Will Sub-Prime be a Twin Crisis for the United States?
AbstractWe identify incentives generated by the Bretton Woods II system that may have contributed to the sub-prime liquidity crisis now working its way through the international monetary system. We then evaluate the persistent conjecture that the liquidity crisis is or will become a balance of payments crisis for the United States. Given that it happens, the additional costs associated with a sudden stop of net capital flows to the United States could be quite substantial. But we observe that emerging market governments have continued to acquire US assets even as yields have fallen, and the incentives for continuing to do so remain strong. Moreover, the Bretton Woods II system, which has clearly been the most resilient of the forces driving current markets, continues to generate low real interest rates in industrial countries and growth in emerging markets that will help limit the damage from the liquidity crisis. Copyright � 2009 Blackwell Publishing Ltd.
Download InfoIf you experience problems downloading a file, check if you have the proper application to view it first. In case of further problems read the IDEAS help page. Note that these files are not on the IDEAS site. Please be patient as the files may be large.
As the access to this document is restricted, you may want to look for a different version under "Related research" (further below) or search for a different version of it.
Bibliographic InfoArticle provided by Wiley Blackwell in its journal Review of International Economics.
Volume (Year): 17 (2009)
Issue (Month): 4 (09)
Contact details of provider:
Web page: http://www.blackwellpublishing.com/journal.asp?ref=0965-7576
Other versions of this item:
- Michael P. Dooley & David Folkerts-Landau & Peter M. Garber, 2008. "Will Subprime be a Twin Crisis for the United States?," NBER Working Papers 13978, National Bureau of Economic Research, Inc.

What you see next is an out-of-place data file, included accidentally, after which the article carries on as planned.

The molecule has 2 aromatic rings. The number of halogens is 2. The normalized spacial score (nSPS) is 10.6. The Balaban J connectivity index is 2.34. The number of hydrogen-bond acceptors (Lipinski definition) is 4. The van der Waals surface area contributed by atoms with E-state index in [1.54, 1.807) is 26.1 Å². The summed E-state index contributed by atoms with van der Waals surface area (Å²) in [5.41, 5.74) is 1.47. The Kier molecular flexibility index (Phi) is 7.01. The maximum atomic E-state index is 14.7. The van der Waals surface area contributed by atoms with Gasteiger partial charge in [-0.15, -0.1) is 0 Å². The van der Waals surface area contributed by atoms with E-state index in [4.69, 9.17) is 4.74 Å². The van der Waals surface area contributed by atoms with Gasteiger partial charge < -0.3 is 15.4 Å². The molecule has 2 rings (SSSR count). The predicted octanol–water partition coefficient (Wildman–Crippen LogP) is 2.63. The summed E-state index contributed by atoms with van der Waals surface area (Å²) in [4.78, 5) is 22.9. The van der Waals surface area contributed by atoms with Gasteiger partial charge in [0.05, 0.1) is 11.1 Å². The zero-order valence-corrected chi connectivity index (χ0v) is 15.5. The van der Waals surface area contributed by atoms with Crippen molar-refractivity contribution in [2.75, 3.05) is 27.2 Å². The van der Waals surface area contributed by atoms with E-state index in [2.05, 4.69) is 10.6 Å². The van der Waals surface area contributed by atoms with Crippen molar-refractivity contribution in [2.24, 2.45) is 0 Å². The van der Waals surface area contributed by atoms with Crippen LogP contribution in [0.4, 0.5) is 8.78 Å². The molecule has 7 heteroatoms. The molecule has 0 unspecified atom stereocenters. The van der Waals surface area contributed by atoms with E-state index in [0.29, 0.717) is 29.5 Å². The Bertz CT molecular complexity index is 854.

- F02 - International Economics - - General - - - International Economic Order; Noneconomic International Organizations;; Economic Integration and Globalization: General
- F32 - International Economics - - International Finance - - - Current Account Adjustment; Short-term Capital Movements
- F33 - International Economics - - International Finance - - - International Monetary Arrangements and Institutions
Please report citation or reference errors to , or , if you are the registered author of the cited work, log in to your RePEc Author Service profile, click on "citations" and make appropriate adjustments.:
- Michael Dooley & David Folkerts-Landau & Peter Garber, 2005.
"An essay on the revived Bretton Woods system,"
Federal Reserve Bank of San Francisco, issue Feb.
- Michael P Dooley & David Folkerts-Landau & Peter Garber, 2006.
"Interest rates, exchange rates and international adjustment,"
Conference Series ; [Proceedings],
Federal Reserve Bank of Boston, vol. 51.
- Michael P. Dooley & David Folkerts-Landau & Peter M. Garber, 2005. "Interest Rates, Exchange Rates and International Adjustment," NBER Working Papers 11771, National Bureau of Economic Research, Inc.